Enhanced Forward Presence: infantry soldiers training in Lithuania
Rukla, Lithuania, 14 March 2017
The bulk of the German core of the enhanced Forward Presence Battlegroup Lithuania (eFP BG LTU) has been in Rukla since the beginning of March, together with its combat vehicles and equipment. After a short preparatory period, they are now about to get to know the training area in Kazla Ruda, a 90-minute drive away. Bild vergrößern The company commander giving feedback at the sand table after completion of a training segment. (© Bundeswehr/ Rabe)
The engines are already running as the soldiers load the last of their equipment to be used at the training area onto the vehicles. It is a grey, cold Sunday afternoon in Rukla when the eFP Battlegroup soldiers of the German mechanised infantry company leave for Kazla Ruda.
The soldiers from Oberviechtach will face an ambitious programme over the coming week, which will allow them to demonstrate their military skills in different settings.
Intensive training in small groups
After the drive, the company arrives at the training area in the late afternoon. All the soldiers still have to do today is get to know the facilities, move into their sleeping quarters and load equipment from the armoury. Everything needs to be ready to get going in the morning without any delays.
At eight o’clock sharp the soldiers begin their training at three different locations. First they practise movements in the terrain and various battle formations. All of this is just repetition for the soldiers, but practice makes perfect. The soldiers need to master new scenarios again and again to be well prepared for different situations.
One thing is certain: should things get tough, enemy contact will not follow a script. In such a situation the soldiers need to apply what they have learned quickly and confidently and adapt to whatever situation they find themselves in. The soldiers practise in groups of up to eighteen, which is a good number to provide intensive training for each of them.
Bild vergrößern Soldiers practising how to dismount from a Marder infantry combat vehicle. (© Bundeswehr/Rabe)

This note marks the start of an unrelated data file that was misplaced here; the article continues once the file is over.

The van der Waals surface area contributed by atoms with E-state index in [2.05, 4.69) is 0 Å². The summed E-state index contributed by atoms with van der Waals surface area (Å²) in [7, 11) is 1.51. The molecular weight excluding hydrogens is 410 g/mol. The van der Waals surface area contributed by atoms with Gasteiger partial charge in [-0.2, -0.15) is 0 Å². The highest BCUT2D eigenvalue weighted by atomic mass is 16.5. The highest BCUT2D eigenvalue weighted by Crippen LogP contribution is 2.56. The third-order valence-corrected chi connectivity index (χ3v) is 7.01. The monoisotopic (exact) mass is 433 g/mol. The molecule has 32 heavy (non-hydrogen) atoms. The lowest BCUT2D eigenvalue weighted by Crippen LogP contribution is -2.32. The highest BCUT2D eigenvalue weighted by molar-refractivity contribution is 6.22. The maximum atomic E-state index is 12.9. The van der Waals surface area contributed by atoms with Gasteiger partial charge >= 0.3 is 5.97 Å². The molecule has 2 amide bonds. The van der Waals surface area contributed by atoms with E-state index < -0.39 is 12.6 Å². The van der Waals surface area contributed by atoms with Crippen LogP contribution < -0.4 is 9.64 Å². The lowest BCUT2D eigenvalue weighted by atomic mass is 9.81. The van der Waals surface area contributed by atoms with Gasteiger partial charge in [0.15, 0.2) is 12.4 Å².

Training with infantry combat vehicles
The next training sequence involves crossing open paths and gaps in woodland. The soldiers must show that they can get through open patches of terrain by protecting each other. Contrary to the German trainings areas, which most of the soldiers are already very familiar with, every part of the terrain here is new to everybody. The soldiers therefore never know what to expect behind the next corner.
At the end of the exercise, things liven up again. The soldiers practise mounting and dismounting from their Marder invantry combat vehicle. They need to be able to do this without thinking about it, even in the most exceptional circumstances – under fire, for example.
In tandem with this training segment, they practise using handguns and shoulder-fired antitank weapons. The soldiers have to calibrate each weapon themselves. They fire the G36 rifles, register the hits and recalibrate the weapons in small groups at the shooting range.
The weapons should fire with precision, even after long periods of transport. Not far away, the muffled bang of an antitank weapon can be heard. Supervised by instructors, two soldiers use the cover of some artificial ruins to attack their targets. Bild vergrößern Regrouping and getting into formation after dismounting from an infantry combat vehicle. (© Bundeswehr/ Rabe)
Lithuanian commander visibly happy
On 9 March, the commander of the Lithuanian Iron Wolf Brigade, Colonel Mindaugas Steponavicius, visited the soldiers at the training area. The eFP Battlegroup is part of this brigade, and they coordinate training and potential battle plans together.
This was the first opportunity for Colonel Steponavicius to see the German soldiers in action. Apart from the training with the Milan antitank rocket, he was especially interested in the Marder infantry combat vehicle.
Since the Lithuanian armed forces only have infantry and light-armoured transport vehicles, seeing the technology and operational capabilities of mechanised infantry with their vehicles in a combat situation was something new. Colonel Steponavicius was visibly happy with the German soldiers’ performance.
Feedback is important
The demanding training programme will take all week, and the armoured infantry soldiers get feedback directly after each training sequence. This is intended to improve the performance of the entire group as well as the conduct of individual soldiers.
This is very important for the soldiers, since their lives and those of their comrades-in-arms are at stake in combat situations. If the worst came to the worst, they are the ones who, as part of eFP Battlegroup Lithuania, would have to defend Lithuania and its people against an aggressor.
This is a translation of an article by Stephan Rabe published on www.bundeswehr.de